program allows artists and crafters to use their creativity to benefit
others by creating hand-crafted Memory Boxes to be given by hospital
bereavement counselors and nurses to the families of newborn infants
who die in the hospital or are stillborn. The program's sole purpose
is to connect artists with hospitals in need of boxes. At no time do
the artists send us a box! We simply act as the administrative "go
between". We contact and follow up with hospitals to be sure that
they have an active bereavement program, and that someone at the hospital
will take responsibility for the boxes.
We do not wish to be given "credit" for the boxes. The only reason we exist is to make sure qualified hospitals are connected with individuals and groups that wish to create boxes for them, and to make sure that the boxes go to bereavement counselors that will take responsibility that the boxes get to the families they are created for. We track the number of boxes going to each hospital each month so that no one hospital is bombarded with boxes while others do not have any. Each time a new box is ready, the coordinator is contacted, and the member generally does not continue to send to the same hospital.
How it all started . . .
In early 1997, Rosemary Armesto sent a message to the ToleNet email mailing list (now defunct) that changed many lives. Rosemary told us of a one-time project to paint memory boxes for families that lost infant children. In April of 1998, another list member (who asked not to be credited) came to artist Tera Leigh, at that time ToleNet's Owner, and asked if ToleNet would help publicize this program on an International basis. A list member's sister-in-law had lost a child just a week before term. She remembered Rosemary's message and painted a memory box for her sister-in-law. She related a story much like Rosemary wrote of. She was profoundly affected by the reaction of her sister-in-law and the hospital staff.
Tera Leigh began some research and learned that few hospitals have true infant bereavement programs. She learned about the difficulties for both the families and the nursing staff in coping with these tragic deaths. When Tera Leigh asked her mother, Marie Gemmil, to help and they began to call hospitals to find out if they had a program the reaction astounded us. Nearly every person we talked to began to cry when we told them we wanted to help! We heard horror stories from nurses who had to scrounge to wash a dirty bag in order to have something to give families the child's birth and death certificate, wrist band, footprints, etc.
We heard from women running support groups about the challenges of coping with such a loss. The thing that we heard over and over was that no one wanted to talk about it. It was too difficult; no one knew what to say. What the families craved most was to be able to talk about the child that they'd lost. Instead they heard, "it was for the best", or "you'll have another one". These boxes are a small way that we can help acknowledge the importance of the life these women carried inside of them. Through our art, we can create a keepsake box that the family may keep for generations. At the least, it will be a treasured memento of a brief life to a family who has few mementos of a too-brief life. We think that this is a very worthy project and are proud to be a part of it.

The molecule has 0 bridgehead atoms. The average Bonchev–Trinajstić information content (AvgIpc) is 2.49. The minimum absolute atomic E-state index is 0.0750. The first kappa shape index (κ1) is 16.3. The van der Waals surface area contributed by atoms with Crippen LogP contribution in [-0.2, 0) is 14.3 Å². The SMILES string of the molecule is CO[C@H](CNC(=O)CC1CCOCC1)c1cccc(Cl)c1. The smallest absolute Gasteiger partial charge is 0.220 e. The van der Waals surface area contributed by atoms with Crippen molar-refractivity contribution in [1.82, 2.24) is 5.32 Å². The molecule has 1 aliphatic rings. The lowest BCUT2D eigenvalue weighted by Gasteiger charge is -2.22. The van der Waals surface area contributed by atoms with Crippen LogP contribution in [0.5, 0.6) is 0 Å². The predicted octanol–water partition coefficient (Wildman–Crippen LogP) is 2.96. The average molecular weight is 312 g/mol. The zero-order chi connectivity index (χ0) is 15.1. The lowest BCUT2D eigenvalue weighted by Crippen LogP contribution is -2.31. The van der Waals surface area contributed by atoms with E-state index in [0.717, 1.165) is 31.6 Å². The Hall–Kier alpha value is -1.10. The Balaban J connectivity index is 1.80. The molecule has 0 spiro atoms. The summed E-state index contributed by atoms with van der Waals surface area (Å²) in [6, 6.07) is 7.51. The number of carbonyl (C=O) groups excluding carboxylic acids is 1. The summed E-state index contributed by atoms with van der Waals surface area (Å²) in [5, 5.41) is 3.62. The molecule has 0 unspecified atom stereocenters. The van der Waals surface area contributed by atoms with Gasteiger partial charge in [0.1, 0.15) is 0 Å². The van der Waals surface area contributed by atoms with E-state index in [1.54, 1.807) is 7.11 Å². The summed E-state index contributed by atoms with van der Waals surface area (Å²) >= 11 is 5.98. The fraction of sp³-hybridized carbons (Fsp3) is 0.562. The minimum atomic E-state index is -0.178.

Since our launch in June, 1998 at the National Society of Decorative Painters convention, the Memory Box Artist Program has shipped over 613,700 boxes to hospitals around the world. We currently need 1,000 boxes per month to support the hospitals in our program. We have 386 hospitals in US, (Including Alaska and Hawaii) that we have sent boxes.
To give you an idea of the need, there are over 500 hospitals in California alone, so we are truly in the beginning of our journey to meet the needs of these hospitals.
After 10 ½ years of running a very successful program, Tera Leigh and Marie decided it was time to retire. In January 2009 the Memory Box Program was transferred to Tole Friends Association which is an online decorative painting community. Tole Friends is honored and dedicated to be able to continue the Memory Box program.
Generally, about 150 individuals and groups provide boxes for us each
month, and that list changes from month to month as participants have
time to create boxes. Some participants create boxes every month, others
once a year and some create a few boxes only once. As a result, we work
hard to spread the word about the program as we constantly need new
participants to create the boxes we need to send out to hospitals in
the program. It is an ongoing cycle for us.
Tera Leigh and Marie Gemmil (Tera Leigh's mother and cofounder of the program) identify hospitals with quality infant bereavement programs to guarantee the boxes go for the purpose for which they were created. The people who run these programs are fiercely dedicated to helping families through the devastation of losing a child.
Memory Box artists do not have to be members of the mailing list, to participate in the program. To participate in the program, read the information on the guidelines page even if you only create one box, you will be helping! We have many teachers who donate a class time to get their students to paint for us, etc. as a onetime event. We are grateful for every box we can get to a hospital!
Once you have completed a box (or group of boxes - often it is the same price to mail 3 boxes as one), please notify us (the firn will open in a new window).
You DO NOT SEND THE BOXES TO US. We never physically handle a box for the program. We are simply facilitators so that artists and hospitals can connect directly with one another to meet the need in the most efficient way possible.
Information about Infant Bereavement and Loss